If you ask Marcus Lemonis the secret to a great business, he will tell you it is people, products and process. In this investors opinion you cannot have deficiencies in any of the three areas and still build a successful business. It is one of these pillars we will be talking about today, people and more to the point the culture of your company.
What is company culture? It is a set of beliefs and behaviors that should flow throughout your entire organization. Many times the culture develops organically based on the people who work within the organization. Of course, it is possible to shape your company culture; in fact, it is preferred over just letting it happen.
How do you manage to create a specific culture and when should this process begin? From the beginning. A small startup company with a handful of employees will by nature develop their culture from their founding members vision and personality. Startups typically have a culture all their own by default. At this point in the game, all decisions are easily discussed among the leaders and implemented forthwith. However, when the organization begins to grow beyond the initial employees it is time to really drill down on defining your company culture.
What will your defining ambition be? While your organization may do many things and have a three ring binder, filled with details such as company manifesto, mission statement and operating procedures, but what is the one thing you strive for above all others? Is it leadership, quality, innovation, service? Whatever that overreaching goal is it needs to be implemented fully and communicated.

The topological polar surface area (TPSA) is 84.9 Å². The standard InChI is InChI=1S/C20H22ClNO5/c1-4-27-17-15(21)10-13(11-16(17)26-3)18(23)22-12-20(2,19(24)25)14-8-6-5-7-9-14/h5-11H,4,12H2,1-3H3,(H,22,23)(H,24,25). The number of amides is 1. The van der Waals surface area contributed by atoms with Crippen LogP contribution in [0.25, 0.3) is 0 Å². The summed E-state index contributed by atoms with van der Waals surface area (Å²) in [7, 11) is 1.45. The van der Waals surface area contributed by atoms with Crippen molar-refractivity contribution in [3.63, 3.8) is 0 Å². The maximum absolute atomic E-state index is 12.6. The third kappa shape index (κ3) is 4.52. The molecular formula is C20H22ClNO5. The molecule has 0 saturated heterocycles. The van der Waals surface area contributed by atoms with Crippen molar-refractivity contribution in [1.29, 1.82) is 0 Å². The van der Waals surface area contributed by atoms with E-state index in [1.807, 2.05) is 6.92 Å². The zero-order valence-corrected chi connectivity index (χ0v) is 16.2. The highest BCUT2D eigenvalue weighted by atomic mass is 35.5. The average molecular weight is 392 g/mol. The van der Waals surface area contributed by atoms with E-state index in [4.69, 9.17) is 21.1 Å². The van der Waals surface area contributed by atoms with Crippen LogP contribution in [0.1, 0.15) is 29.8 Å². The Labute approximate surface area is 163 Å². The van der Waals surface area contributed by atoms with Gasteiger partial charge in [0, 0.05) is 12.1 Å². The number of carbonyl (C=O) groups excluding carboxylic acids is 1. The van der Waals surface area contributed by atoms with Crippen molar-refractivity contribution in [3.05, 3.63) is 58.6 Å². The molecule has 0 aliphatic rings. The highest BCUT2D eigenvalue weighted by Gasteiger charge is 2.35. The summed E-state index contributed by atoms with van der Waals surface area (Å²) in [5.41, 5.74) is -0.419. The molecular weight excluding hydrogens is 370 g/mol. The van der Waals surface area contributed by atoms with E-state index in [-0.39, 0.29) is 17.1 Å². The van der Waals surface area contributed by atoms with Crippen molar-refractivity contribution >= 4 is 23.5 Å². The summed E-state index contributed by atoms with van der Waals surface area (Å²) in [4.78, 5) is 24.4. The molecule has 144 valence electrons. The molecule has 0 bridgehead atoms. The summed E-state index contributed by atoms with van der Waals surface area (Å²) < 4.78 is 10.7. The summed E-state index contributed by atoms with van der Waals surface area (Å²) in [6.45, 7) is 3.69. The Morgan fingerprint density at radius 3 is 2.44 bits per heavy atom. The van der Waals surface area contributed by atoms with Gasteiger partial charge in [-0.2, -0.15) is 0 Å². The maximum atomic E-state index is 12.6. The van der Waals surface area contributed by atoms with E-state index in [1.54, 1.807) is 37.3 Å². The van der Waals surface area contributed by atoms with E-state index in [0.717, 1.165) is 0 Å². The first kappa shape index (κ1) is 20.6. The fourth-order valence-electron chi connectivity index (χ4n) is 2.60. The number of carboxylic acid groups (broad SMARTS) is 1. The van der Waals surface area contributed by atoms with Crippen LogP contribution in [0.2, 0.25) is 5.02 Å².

Culture is not merely, what you say it is, the truth is actions do speak so much louder than words and this, all begins with the leadership. The management team in any company must daily walk out the core value of company culture whether it is leadership, transparency, teamwork, customer success or any other company culture you want to fully implement.
It is important to note that your company culture may not be fully where you want it to be, and it is okay to bring that up in training new employees. Let’s say communication is your key value, but at the moment, not all members are putting it as a priority. During training, you can delve into that by saying we know it is not where it needs to be, but we are looking to you to help lead the way to a better company culture of communication. Employees prefer transparency. This will also provide a way for new employees to engage in a positive way and impact the culture immediately in a positive way.
Once you have determined and established the company culture for your organization it is vital that it stays at the forefront of your organization starting with the top dog in the company and trickling down through the ranks. Deviations from the core principle of company culture needs to be dealt with decisively and firmly. While you are at it remember to take the time to listen to your employees about what is working and what is not as well as how to fix it, these are your boots on the ground so to speak and their input is priceless.
Creating a company culture that reflects your core values is important on so many levels of business. Not only will this help shape future decisions, it also, helps foster a feeling of community and employee loyalty. People like to know where they stand and what the important aspects of their daily job are, if everyone knows customer service is the company culture they can act more confidently and quickly.
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